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Blank forms rule is a principle of copyrights law that blank forms are not copyrightable. Blank forms are not protected by copyright if they are designed for recording information but do not themselves convey any information. The blank forms rule, first articulated in Baker v. Selden, 101 U.S. 99 (U.S. 1880), is codified at 37 C.F.R. § 202.1(c) (1982).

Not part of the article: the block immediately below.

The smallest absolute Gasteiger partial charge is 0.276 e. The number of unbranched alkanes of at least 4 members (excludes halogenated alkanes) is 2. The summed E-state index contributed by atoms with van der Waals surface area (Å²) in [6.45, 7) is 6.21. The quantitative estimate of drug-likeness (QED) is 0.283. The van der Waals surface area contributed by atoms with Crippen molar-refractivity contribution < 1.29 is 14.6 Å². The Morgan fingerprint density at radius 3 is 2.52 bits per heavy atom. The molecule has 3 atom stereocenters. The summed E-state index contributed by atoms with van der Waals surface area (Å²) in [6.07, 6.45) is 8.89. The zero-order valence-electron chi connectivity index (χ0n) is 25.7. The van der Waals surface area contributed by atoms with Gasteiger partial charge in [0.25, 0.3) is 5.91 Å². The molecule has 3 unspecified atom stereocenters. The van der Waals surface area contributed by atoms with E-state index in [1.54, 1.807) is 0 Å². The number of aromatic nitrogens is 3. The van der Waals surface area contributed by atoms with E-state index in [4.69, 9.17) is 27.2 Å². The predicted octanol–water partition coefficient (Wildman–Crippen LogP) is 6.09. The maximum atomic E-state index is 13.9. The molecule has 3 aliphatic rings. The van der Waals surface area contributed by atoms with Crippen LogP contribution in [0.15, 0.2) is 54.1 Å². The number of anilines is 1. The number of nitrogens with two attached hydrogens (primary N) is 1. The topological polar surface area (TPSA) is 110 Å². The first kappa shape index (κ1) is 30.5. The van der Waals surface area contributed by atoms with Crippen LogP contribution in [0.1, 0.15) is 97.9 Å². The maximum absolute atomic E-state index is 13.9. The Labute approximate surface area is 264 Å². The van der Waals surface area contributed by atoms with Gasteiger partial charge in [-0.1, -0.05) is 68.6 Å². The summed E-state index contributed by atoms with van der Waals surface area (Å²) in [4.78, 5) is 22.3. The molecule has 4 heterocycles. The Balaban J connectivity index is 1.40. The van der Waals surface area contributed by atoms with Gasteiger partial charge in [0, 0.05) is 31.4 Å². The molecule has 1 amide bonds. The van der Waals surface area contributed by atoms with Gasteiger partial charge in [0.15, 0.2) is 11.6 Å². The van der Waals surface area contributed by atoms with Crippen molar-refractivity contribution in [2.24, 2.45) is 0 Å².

Although blank forms are generally not copyrightable, there is a well-established exception where text is integrated with blank forms. Where a work consists of text integrated with blank forms, the forms have explanatory force because of the accompanying copyrightable textual material. [Bibbero Systems, Inc. v. Colwell Systems, Inc., 893 F.2d 1104, 1106-1107 (9th Cir. Cal. 1990)]